A Quick Word

"In order to go on living one must try to escape the death involved in perfectionism." -Hannah Arendt (1906-1975)

21 September 2009

An autumnal reminiscence.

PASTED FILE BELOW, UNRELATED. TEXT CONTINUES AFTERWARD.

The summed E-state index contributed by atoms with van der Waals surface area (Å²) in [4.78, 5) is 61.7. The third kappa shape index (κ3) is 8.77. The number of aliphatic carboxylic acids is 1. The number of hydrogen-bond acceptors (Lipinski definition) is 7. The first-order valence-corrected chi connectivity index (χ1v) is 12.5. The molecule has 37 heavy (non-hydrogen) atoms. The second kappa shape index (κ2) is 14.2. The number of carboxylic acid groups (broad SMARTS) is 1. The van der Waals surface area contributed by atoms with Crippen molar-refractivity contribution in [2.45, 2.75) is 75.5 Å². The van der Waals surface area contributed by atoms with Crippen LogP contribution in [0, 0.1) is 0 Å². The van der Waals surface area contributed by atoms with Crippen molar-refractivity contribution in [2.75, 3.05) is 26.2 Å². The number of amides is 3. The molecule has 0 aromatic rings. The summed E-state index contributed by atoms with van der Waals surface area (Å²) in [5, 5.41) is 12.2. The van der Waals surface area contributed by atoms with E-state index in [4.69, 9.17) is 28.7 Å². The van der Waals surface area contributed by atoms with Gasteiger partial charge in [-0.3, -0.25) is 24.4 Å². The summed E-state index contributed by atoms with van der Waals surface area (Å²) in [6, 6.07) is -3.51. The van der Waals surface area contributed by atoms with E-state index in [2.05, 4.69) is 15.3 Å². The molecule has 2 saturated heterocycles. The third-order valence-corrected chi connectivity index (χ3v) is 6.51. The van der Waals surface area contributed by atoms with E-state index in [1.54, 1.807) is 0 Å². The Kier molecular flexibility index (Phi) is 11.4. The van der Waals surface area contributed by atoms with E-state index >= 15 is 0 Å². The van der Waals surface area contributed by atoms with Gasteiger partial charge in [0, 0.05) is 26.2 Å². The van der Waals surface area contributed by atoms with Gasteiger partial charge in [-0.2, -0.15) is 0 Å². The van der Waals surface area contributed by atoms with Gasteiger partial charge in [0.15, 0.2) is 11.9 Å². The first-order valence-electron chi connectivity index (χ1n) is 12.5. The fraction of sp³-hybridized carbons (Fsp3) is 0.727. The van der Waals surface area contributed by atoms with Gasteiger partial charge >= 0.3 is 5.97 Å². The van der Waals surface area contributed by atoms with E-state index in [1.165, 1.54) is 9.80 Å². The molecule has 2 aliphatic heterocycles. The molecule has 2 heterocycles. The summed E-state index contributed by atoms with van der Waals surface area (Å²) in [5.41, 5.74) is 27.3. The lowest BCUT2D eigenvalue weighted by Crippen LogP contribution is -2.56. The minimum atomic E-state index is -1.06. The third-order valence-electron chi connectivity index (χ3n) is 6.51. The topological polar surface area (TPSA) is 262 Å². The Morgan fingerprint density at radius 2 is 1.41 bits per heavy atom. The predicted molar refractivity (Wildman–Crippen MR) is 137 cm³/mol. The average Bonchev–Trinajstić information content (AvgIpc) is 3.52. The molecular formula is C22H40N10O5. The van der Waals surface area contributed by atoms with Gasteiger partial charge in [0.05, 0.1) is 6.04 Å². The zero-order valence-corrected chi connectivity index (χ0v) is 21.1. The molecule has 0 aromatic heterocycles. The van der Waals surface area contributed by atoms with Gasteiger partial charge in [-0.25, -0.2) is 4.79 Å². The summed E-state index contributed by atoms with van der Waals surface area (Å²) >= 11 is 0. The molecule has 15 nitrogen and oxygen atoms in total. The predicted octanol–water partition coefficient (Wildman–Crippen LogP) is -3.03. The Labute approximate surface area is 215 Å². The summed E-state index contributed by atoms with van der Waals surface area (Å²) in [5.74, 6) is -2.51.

I remember running through the autumn air when I was in grade school. I remember its chill, fresher than normal air--crispier, too-- and the crunch of the dead grass underfoot as I scampered along its vast infinite surface. In an odd way, it was magical, mystical to be outside on a fall day. The leaves had turned colors, and some of them had already turned as crisp as the air, turned brown, and busied themselves with scraping along the pavement as the wind carried them off to somewhere. I remember playing football with the other boys in the neighborhood. I remember the thrill of the game-- I played quarterback-- and wearing my old Brett Favre jersey so I could pretend to be him for the day. It made me a better player, I was sure of it. All of us wore jerseys-- all of us pretended, I suppose. We would play until the sun drooped too low in that brisk autumn sky and we couldn't see anymore. Usually, we played in the neighbor's yard, and their floodlights would come on as an unspoken sign that we should go home because dinner was ready and our houses were warm and lamp-lit and forgiving. I remember the grass stains on my jeans, the smell of the outside on my fleece jacket, and the scent of everyone's different detergent as we slammed each other into the hard earth. Our noses would run--our ears and noses turned pink and burned in the cold. My hands, much like they still do today, would turn dry around the knuckles, and sometimes they would crack and bleed, but I didn't care because we were playing football and I had to lead the team. I was so full with life then, too human, too strong as a ten year old, that it only bolstered and goaded me on. Real players bled. I was Brett Favre. Do the math.

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